An arts education nonprofit that hosts free art classes at community events has made its new home in Scappoose.
Husband-and-wife duo Jenna Reineking and Nick Patton started Tumblewheel Studios last year with the purchase of a used school bus. For months, the two remodeled the bus, slowly crafting an art classroom that they can drive from one workshop to the next.
The organization partners with existing events to offer free art classes to attendees. Over the next few months, Tumblewheel Studios will appear at the revived Sauerkraut Festival and annual car and airplane show, Wings and Wheels. Tumblewheel will run the kids section at the Sauerkraut Festival with different art projects throughout the day, including a cabbage head painting contest.
At the events, Reineking and Patton set up a canopy and tables outside the bus, allowing for far more participants than would fit inside. Art projects include printmaking, clay, painting, papier-mâché and more.
"We do a little bit of everything," Reineking said. "We try to pick things that people, once they learn about it, they could feasibly do it at home," Reineking said, adding that she likes to give out recipes for how to make your own clay or other art supplies.
"Our whole purpose is to bring arts education and workshops, free workshops, out into the community," Patton said at a Scappoose City Council meeting last month, where Patton and Reineking presented their application for a Community Enhancement Project grant. Tumblewheel Studios received just over $2,100 from the CEP program.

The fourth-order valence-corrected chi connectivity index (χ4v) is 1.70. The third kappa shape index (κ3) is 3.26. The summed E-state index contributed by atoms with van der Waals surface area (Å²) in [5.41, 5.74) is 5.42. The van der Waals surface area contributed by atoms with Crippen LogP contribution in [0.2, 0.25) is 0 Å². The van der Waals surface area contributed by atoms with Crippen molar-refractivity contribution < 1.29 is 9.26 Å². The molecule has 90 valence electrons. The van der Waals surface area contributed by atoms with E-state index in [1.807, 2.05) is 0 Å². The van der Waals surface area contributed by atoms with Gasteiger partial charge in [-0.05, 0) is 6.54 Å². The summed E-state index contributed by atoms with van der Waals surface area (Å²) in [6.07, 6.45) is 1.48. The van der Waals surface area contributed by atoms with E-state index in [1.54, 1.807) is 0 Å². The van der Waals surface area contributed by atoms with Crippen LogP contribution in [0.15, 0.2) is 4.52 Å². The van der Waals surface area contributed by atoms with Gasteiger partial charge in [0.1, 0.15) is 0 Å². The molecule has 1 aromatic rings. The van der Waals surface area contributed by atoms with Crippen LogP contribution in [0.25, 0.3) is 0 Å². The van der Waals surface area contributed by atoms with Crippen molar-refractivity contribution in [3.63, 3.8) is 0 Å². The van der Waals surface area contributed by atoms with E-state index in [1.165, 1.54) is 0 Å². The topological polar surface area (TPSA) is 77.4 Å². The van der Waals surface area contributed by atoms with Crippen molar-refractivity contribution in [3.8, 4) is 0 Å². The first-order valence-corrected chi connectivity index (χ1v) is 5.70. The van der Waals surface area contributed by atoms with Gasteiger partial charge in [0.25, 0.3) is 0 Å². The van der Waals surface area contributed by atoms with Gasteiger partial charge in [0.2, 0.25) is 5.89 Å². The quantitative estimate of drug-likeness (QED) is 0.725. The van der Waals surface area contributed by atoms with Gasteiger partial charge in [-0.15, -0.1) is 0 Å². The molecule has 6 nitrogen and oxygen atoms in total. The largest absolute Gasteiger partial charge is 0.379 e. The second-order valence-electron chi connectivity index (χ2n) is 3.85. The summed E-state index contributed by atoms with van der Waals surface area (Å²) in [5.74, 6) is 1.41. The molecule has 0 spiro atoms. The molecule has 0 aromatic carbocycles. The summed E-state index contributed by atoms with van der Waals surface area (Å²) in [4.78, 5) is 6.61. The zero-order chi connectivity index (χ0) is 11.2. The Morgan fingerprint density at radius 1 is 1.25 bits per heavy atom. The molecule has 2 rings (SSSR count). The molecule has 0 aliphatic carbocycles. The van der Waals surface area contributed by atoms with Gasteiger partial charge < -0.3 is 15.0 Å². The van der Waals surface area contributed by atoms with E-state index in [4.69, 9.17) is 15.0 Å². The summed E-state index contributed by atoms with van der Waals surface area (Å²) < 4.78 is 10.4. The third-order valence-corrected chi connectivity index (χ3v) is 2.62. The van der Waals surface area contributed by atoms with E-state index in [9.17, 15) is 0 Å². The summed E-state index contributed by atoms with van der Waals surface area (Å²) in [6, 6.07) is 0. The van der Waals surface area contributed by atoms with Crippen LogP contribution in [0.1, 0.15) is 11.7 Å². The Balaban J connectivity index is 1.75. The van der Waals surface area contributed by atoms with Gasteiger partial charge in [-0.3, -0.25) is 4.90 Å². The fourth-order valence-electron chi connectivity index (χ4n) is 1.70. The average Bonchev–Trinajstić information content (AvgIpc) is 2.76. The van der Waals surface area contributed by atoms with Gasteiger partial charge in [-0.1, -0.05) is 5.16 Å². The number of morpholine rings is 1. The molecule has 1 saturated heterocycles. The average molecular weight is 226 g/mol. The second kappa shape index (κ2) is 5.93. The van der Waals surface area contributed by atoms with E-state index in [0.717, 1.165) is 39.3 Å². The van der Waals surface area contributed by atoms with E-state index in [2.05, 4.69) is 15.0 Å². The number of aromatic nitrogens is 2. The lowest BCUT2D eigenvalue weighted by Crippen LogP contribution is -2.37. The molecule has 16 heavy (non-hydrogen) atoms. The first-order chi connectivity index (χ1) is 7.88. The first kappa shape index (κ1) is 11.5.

The partnership with Wings and Wheels came from Scappoose Mayor Scott Burge's suggestion at a City Council meeting. City Councilor Joel Haugen also recommended further partnerships and has been involved in conversations with Tumblewheel Studios since.
"There are so many organizations that we should probably be partnering with in the community. It's really exciting to see the kinds of projects that are coming out of the community," Patton said at the meeting after hearing from other community groups.
Reineking and Patton moved to Scappoose last fall after years in Portland, where they had both earned their master of fine arts degrees at the Pacific Northwest College of Art.
Scappoose "feels more like home," Reineking said.
"We both grew up in smaller places, and I think that's really where our hearts lie, in these smaller, tight-knit communities," Reineking said.
Compared to urban areas, Reineking said she sees more need for arts programs in rural areas.
"It has kind of amazed me how much funding has been cut for the arts. Even back in those areas, when I was a little kid we still had art classes. But now, schools, they've just been defunded so much."
Reineking and Patton have experience with sculptural and installation work. Their arts education has helped them develop skills in a wide range of mediums, but they hope to use connections from PNCA to bring in guest artists.
Tumblewheel Studios "is something I've been scheming for about 10 years," Reineking said.
"We've plugged away at it and we've actually come a really long way in the last year and a half," she continued. "We got our nonprofit status, we got (the bus) and remodeled the whole thing, we have been working with different schools and festivals. It's been picking up steam and it feels good."
"My hope is that we will continue to get more grants and government funding and be able to offer our services to more schools and places completely free of charge ... I don't want to have to charge these places because the money is not there. They don't have it," Reineking explained.
Art classes, she said, are "something that everybody should have access to. A way to express yourself, and it's a different way to communicate how you see the world. Students deserve to have that opportunity."
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